This narrative is truthful enough to have sustained itself for many decades. From the famous discovery of the apparently useless laser that launched uncountable applications to how Einstein’s theories of relativity underpin the Global Positioning System — these stories indeed make a case to Trump and his supporters that continued investment in science will help to create companies and jobs.

The needs of millions of people in the United States are not well enough served by the agendas and interests that drive much of modern science.

But as this journal and others have pointed out, it is also clear that the needs of millions of people in the United States (and billions of people around the world) are not well enough served by the agendas and interests that drive much of modern science. There are plenty of reports that show, for example, how public investment in the Human Genome Project has paid off many times over and created firms and jobs, but rather than trickling down through society, these benefits of discovery science arguably deepen the pools of wealth and privilege already in place — creating expensive new drugs that most people cannot afford.

It is right that more scientists should tell stories of the good their research can do. But it is more important and urgent than ever that researchers should question how these stories really end — and whether too many of the people they claim to act for don’t really get to live happily ever after. Equally, they should focus more effort on how science education and scientific research can help the many whose jobs are going to be displaced by the very inventions that scientists are producing.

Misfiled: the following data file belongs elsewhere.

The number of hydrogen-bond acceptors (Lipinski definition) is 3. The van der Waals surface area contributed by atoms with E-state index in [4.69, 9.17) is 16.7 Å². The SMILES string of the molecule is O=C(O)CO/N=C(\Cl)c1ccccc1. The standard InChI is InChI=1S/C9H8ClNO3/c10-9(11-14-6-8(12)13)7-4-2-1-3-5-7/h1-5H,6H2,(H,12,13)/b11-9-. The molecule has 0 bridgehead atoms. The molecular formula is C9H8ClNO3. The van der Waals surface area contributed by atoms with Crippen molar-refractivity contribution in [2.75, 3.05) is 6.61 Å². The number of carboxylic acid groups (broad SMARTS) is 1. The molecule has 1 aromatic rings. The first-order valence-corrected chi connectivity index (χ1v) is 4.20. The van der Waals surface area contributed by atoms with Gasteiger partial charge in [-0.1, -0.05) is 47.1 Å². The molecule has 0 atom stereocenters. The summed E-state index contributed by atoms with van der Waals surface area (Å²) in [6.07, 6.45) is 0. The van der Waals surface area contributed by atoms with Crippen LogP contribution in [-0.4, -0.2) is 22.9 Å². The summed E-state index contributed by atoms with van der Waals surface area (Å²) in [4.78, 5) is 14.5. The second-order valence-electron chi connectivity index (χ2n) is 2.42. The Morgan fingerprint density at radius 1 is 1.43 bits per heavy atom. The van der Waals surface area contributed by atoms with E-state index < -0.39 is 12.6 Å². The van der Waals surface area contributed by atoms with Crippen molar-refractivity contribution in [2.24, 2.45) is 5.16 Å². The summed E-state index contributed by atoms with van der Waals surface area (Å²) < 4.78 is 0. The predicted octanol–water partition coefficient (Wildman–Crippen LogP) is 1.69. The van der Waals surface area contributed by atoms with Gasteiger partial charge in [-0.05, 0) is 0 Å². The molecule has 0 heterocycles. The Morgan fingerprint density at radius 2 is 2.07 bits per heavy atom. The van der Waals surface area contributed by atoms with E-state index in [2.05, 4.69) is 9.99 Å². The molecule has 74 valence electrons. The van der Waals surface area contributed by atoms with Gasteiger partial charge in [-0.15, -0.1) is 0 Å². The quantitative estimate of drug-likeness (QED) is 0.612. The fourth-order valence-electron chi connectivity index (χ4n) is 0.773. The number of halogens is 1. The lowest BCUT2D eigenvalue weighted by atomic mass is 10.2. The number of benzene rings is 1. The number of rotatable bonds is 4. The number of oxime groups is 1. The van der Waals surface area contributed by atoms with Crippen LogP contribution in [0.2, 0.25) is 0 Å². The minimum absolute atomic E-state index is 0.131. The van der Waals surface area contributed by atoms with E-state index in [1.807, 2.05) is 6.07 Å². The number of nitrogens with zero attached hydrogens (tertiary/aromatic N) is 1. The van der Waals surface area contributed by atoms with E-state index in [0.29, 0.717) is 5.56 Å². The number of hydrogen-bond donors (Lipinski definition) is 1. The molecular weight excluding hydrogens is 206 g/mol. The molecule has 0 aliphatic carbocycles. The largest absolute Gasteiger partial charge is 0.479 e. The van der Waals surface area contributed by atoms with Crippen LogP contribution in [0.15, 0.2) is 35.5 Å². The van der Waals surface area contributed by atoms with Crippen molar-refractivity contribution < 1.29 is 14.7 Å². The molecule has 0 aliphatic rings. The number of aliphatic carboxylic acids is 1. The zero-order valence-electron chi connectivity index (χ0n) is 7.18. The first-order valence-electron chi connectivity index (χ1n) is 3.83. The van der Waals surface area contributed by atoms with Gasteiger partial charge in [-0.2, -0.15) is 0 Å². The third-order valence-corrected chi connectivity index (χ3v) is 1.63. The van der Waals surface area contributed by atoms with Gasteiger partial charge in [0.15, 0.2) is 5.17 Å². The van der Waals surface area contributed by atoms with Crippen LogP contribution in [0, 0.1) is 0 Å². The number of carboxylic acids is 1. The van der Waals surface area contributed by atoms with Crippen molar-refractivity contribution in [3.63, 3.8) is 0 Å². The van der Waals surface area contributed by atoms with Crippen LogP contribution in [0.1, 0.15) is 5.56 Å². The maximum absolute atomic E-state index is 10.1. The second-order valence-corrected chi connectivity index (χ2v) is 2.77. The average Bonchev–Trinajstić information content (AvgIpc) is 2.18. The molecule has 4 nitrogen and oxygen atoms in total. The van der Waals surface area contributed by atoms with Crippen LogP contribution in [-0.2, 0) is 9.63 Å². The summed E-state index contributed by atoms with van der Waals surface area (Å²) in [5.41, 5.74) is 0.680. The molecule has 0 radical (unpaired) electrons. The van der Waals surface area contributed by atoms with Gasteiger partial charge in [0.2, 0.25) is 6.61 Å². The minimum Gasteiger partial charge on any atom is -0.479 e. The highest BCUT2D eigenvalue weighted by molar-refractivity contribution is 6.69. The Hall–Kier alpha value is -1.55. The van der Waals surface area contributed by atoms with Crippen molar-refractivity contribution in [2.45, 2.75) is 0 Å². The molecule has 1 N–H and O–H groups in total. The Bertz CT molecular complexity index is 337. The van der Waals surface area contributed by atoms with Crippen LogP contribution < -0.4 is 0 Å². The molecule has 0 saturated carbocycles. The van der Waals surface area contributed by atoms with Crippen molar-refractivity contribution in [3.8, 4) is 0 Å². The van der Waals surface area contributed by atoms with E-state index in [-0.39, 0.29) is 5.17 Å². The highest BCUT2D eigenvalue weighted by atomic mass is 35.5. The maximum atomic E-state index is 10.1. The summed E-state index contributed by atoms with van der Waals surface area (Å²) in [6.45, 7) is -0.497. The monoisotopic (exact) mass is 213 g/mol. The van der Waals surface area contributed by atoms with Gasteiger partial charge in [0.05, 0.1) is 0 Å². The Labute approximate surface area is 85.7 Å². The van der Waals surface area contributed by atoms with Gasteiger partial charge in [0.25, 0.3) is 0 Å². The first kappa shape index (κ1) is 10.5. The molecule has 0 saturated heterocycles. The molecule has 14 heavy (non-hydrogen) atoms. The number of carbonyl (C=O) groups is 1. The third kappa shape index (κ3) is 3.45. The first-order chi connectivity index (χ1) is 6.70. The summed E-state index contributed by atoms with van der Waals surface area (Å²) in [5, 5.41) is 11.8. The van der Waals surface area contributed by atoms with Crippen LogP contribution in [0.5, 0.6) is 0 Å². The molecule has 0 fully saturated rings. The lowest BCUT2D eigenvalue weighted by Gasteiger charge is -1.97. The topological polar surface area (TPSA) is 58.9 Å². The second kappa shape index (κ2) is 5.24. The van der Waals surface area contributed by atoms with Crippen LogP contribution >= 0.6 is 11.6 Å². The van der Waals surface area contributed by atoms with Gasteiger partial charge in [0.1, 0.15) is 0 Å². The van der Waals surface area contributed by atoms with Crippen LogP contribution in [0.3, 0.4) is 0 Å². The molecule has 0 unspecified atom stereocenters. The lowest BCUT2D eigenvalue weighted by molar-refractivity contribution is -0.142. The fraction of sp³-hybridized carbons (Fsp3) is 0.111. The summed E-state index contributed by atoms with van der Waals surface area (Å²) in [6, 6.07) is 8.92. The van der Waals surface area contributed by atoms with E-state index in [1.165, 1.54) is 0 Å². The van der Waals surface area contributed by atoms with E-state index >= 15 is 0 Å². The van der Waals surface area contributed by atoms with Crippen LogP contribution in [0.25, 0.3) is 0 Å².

As they ponder their next move in response to the election of Trump, science organizations — universities, funders, supporters and the rest — should look harder at social problems and opportunities, and seek ways for science to help.

For example, some universities are increasingly engaging in climate-change adaptation. There will be employment opportunities in creating companies that help cities and other regional communities to protect themselves from climate change (whatever the sceptics may be saying), stimulated by the readily applicable and intellectually stimulating insights and improved decision-making that research will deliver.

More universities, for example, could follow the example of Michigan State University in East Lansing, in building stronger links with their local communities, and seeking to work with them to tackle research problems that affect their quality of life. These include monitoring soil and water quality, for example, and addressing the challenges of regional demographics, such as the large numbers of elderly people who live alone in some regions and how to deliver health care to them.

There is also a need to tell these stories compellingly — stories that are harder to tell and of less global impact than the hunt for fundamental particles or new materials. And the most important audiences may not be inclined to listen. But those audiences matter.